I'm realizing that it's going to be rather difficult to do this diet well if one does not cook or own a grill. However, I did recently purchase a slow cooker in which to pot roast the hell outta some brontosaurus haunch. (Is "pot roast" a verb? Well it is now, bitches.)

Basically the idea is that you don't eat any processed foods. Sorry, folks. No Twinkies in the early Stone Age, though if we were to unearth some ancient Twinkies they would probably still taste good. No flour, no sugar, no dairy (though dairy is a point of contention in the Paleo community, depending on who you talk to). You're also encouraged to steer away from other inflammatory foods - potatoes, legumes, other nightshades, etc. - particularly if you are making a diet change to help arthritic or digestive issues.

And you're expected to drink water, and only water. For the continued health and well-being of those around me, I'm still drinking one cup of black coffee in the morning.

You can go to the extreme with this whole idea. Some people only eat meat they actually hunt and kill themselves and grow in a pesticide-free garden or wild-gather, but unless I want to limit myself to diet of grasshoppers and grass that's out.

How is this different from Atkin's and other protein-heavy diets? Paleo isn't about eating one or two food groups exclusively and it isn't about weight loss, though that is often a side effect. Paleo encourages a variety of foods, many, many veg, fruits and nuts as well as protein. It also discourages pre-packaged, un-natural foods in which most of the original nutrients have been stripped and then chemically added in and flavored.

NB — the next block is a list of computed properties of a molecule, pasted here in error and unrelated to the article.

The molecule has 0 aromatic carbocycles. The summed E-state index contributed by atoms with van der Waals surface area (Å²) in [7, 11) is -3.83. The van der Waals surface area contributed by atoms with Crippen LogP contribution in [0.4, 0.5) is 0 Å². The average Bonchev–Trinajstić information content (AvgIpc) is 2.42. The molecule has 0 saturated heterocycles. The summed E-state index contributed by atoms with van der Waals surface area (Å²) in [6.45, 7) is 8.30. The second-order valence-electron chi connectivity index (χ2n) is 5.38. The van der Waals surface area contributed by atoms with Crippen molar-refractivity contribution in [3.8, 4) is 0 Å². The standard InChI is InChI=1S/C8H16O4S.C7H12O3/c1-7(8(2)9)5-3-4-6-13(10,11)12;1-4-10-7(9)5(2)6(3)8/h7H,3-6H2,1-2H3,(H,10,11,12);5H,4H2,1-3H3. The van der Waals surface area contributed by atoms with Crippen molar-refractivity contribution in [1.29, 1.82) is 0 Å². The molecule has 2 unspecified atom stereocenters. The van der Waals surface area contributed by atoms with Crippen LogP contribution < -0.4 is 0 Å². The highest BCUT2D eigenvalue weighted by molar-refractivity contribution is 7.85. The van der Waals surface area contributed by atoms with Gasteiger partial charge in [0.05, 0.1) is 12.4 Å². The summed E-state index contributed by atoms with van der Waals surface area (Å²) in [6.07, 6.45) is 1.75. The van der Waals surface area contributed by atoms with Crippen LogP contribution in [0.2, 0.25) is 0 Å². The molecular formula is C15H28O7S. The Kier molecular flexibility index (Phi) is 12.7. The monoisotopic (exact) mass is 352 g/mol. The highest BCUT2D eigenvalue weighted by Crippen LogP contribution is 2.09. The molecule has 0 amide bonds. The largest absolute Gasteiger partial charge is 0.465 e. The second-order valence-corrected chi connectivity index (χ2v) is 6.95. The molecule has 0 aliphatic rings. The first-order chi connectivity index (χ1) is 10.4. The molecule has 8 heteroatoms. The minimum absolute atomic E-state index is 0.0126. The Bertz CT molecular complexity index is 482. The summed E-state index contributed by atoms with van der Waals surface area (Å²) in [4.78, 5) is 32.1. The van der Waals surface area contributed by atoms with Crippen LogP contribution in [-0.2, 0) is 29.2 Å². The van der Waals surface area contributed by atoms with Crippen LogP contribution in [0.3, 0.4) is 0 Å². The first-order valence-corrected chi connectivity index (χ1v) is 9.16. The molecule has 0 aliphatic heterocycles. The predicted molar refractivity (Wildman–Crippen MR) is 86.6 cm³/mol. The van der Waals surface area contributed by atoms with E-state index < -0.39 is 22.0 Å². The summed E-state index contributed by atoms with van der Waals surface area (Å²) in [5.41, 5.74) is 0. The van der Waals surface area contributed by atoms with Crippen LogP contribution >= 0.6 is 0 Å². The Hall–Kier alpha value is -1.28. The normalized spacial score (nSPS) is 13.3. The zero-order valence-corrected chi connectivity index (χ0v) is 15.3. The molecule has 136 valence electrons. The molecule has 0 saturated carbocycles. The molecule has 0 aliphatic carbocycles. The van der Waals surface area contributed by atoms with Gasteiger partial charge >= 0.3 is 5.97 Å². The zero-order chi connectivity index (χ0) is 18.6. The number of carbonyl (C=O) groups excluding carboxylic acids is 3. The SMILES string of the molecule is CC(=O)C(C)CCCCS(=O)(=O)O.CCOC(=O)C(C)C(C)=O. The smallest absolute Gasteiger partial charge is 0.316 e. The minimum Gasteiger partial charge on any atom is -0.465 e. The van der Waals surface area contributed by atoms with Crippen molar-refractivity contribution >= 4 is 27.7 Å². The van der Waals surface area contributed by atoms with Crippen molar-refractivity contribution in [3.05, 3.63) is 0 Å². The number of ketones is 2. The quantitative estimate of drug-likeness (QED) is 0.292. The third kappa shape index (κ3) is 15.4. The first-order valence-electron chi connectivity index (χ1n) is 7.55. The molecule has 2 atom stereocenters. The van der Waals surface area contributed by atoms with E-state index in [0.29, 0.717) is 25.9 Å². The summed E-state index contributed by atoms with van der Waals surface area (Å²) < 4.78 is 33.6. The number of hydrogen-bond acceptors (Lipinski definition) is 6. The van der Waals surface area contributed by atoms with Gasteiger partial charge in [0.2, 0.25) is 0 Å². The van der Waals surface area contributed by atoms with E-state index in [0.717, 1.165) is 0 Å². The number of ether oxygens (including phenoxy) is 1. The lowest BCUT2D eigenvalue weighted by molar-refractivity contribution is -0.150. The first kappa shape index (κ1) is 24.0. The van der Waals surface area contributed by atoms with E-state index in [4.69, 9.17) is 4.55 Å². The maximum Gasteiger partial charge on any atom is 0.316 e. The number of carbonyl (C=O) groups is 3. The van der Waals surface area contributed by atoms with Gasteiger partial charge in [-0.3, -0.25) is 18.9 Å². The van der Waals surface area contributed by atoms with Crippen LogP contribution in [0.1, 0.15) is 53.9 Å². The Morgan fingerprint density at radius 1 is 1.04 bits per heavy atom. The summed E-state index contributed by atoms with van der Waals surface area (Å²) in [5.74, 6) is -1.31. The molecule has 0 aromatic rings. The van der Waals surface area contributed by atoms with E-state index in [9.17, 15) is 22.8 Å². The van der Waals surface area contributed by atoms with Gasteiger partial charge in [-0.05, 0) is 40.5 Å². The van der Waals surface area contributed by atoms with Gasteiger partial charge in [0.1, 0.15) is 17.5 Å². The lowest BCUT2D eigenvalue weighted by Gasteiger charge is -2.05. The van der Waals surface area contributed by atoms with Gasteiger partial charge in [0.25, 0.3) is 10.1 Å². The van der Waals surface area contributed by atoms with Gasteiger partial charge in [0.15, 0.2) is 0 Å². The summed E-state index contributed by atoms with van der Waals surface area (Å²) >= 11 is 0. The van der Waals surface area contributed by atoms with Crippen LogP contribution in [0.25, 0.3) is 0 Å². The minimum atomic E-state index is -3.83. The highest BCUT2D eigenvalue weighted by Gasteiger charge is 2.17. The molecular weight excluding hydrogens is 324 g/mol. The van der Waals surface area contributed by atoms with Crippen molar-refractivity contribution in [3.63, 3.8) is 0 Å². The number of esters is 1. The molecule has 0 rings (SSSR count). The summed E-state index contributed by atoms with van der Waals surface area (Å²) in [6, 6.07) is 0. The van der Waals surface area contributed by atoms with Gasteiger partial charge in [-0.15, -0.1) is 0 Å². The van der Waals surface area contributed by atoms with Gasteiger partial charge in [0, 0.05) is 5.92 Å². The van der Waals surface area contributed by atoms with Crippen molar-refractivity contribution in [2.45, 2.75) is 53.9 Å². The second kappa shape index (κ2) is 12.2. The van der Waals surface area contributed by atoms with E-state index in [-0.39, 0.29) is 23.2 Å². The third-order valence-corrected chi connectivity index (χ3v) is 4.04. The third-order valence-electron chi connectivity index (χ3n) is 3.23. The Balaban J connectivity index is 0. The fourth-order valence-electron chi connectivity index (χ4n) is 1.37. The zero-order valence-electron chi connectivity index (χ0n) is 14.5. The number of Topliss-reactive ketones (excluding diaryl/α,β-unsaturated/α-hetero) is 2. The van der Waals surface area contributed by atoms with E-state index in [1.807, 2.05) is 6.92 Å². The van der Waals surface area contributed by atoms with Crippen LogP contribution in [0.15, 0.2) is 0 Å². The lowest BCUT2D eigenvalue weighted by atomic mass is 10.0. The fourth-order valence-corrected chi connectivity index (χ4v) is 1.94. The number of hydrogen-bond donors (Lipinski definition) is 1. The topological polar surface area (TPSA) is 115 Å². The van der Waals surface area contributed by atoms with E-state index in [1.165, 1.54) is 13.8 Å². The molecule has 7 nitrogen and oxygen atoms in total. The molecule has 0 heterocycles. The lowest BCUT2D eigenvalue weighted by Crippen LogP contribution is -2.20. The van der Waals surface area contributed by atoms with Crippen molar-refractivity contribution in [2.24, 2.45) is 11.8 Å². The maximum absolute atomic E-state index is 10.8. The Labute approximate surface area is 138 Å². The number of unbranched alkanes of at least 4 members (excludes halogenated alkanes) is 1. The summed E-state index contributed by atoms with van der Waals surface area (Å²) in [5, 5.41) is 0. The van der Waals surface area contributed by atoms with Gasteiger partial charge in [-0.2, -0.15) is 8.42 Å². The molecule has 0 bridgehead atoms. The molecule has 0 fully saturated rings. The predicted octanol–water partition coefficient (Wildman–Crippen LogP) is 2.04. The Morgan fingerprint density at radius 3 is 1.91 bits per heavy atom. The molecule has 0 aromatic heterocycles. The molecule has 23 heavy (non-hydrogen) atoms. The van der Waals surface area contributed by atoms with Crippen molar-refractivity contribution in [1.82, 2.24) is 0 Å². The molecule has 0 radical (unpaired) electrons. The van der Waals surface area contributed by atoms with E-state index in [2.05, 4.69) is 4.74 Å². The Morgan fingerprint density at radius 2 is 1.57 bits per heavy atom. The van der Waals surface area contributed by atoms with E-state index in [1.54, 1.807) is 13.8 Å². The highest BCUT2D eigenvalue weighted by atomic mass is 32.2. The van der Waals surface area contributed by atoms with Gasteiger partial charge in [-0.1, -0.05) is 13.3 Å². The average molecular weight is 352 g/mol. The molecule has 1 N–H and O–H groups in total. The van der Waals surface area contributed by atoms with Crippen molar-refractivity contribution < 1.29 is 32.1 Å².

I've purchased several cookbooks so far. Well-Fed, Everyday Paleo Family Cookbook, Practical Palo and, most recently, Primal Cravings. The last, Primal Cravings is brand new. I haven't cooked from it yet, but the deserts look scrumptious.

Well-Fed is beautifully designed. The Pad Thai recipe was very, very tasty, as was the Faux Rice. But the other recipes I've attempted ranged from "meh" to downright "blech". The Bora Bora Fireballs were overly complicated and surprisingly bland, and the Jicama Home Fries were downright gross.

Everyday Paleo has some tasty, simple recipes, but the photographs look like they came out of a 1970 Betty Crocker cookbook and are a major turn off.

The one I've used most so far and has the most extensive introductory to the program (50% of the book) was Practical Paleo. I've tweaked most of the recipes I've made just to suit my own individual tastes, but all of them have been very good. I really liked the blueberry muffins, pumpkin cranberry muffins, the Spaghetti Squash Bolognaise, and the Salmon Patties.

There are also a couple of go-to sites to check out for tasty recipes: Pinterest, Nom Nom Paleo, and OMGPaleo.

Friday, July 19, 2013

Your Path

Not everyone will understand your journey.

That's fine.

It's not their journey to make sense of.

It's yours.


I saw this on a friend's Facebook page and it struck a cord with me.

Tuesday, July 16, 2013

Top Ten Authors Who Deserve More Recognition

This Top Ten Tuesday is brought to you by The Broke and the Bookish. It's a list of fabulous authors who I believe deserve more airtime. Even the award-winning ones.

Sharon Shinn - She has several fantasy series (I particularly enjoyed the Samaria novels about archangels), but my favorite novel is a stand-alone fantasy, Summers at Castle Auburn.

Lucy Christopher - Stolen. Sixteen-year-old Gemma is kidnapped. Disturbing and thought-provoking.

Kashmira Sheth - Keeping Corner is a YA novel of a girl's life in India when the boy she's betrothed to at a young age dies unexpectedly. I love any novel set in India. I did a review of the book here.

A. Lee Martinez - I am reluctant to compare anyone to Terry Pratchett because he is an incredible, unique writer, but A. Lee Martinez comes close in the book Divine Misfortune.  

Chitra Banerjee Divakaruni - Mistress of Spices has all the flavors of India between its covers.

James D. Doss - In Doss' mystery series, Ute tribal detective, Charlie Moon, and his local police chief sidekick, Scott Parris, tame the modern wilds of Colorado and attempt to keep Charlie's feisty, elderly, shaman auntie, Daisy, out of mischief. Doss is a natural storyteller, and his writing is sprinkled with wry humor and surprising insight. The books are better if you read them in order.